Survive & Thrive: Enhancing Parent-Teen Communication

0623110001677293512.jpgWhen planning our Thrive and Survive series of fun and meaningful workshops for teens and their parents, Tori Halote and I wanted to engage the group in interactive, body-based exercises for parents and teens to do together. Interactive activities provide an opportunity to communicate about what each learned from their separate portions of the workshop. Body-based activities engage new neural networks to allow for new insight or awareness and better retention. The first workshop in the series addressed stress and anxiety, so we created a safe space for discussion without putting pressure on the family to start the conversation. Thus, the jar activity was born!

For this activity, we gathered 5 different colored beads and labeled them according to various kinds of stress teenagers experience (school, social, family, current events, and other). We gave everyone their stress jars and had the teens add as many color beads into their jar as they are feeling anxiety in that area of their life. Next, we instructed the parents to fill their jar with the amount of stress beads they imagined their teenager had regarding each topic. This offered practice in the all-important skill of mentalizing about the teen’s inner experience.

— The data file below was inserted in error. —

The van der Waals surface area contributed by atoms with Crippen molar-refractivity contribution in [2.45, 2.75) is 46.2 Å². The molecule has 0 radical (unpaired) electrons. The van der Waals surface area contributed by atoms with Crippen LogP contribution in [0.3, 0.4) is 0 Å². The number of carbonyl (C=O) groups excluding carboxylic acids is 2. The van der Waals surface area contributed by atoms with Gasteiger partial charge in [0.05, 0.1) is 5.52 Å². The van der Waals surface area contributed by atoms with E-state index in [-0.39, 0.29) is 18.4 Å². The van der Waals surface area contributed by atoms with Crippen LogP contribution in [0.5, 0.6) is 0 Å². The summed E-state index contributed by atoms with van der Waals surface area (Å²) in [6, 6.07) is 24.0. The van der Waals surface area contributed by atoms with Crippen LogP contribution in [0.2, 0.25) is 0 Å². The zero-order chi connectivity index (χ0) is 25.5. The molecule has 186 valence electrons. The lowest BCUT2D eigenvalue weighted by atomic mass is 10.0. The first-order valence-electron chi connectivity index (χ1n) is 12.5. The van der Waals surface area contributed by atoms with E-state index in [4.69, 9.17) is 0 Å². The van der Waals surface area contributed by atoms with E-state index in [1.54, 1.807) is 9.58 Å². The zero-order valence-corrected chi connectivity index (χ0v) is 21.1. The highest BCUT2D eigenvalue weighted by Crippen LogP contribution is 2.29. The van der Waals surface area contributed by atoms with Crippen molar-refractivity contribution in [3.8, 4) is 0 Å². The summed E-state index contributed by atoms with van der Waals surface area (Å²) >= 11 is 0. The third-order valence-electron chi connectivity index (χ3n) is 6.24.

Parents and teens sat back-to-back on the OT gym mats to be comfortable and to prevent them from seeing one another’s jars. When everyone was finished, we asked them to compare their jars. This opened the floor for enlightening communication about the teen's relative stress levels and what the parents perceived the source to be. 

We felt a lot of positive energy and heard great feedback from this activity, as parents were able to express curiosity about their child’s stressors and were able to reflect on some stress they were misrepresenting or projecting onto the stress beads jar they were creating. It also was a great opening for the teens to share freely and explain the actual causes of their stress and anxiety without the trigger being present. We are looking forward to incorporating more body-based interactive activities into future workshops which provide space and tools to foster spontaneous communication and deeper understanding between parents and their teenagers. 

Alora Barrera, AMFT Associate Marriage and Family Therapist #113735
Supervised by Grace Kuo, LMFT #101249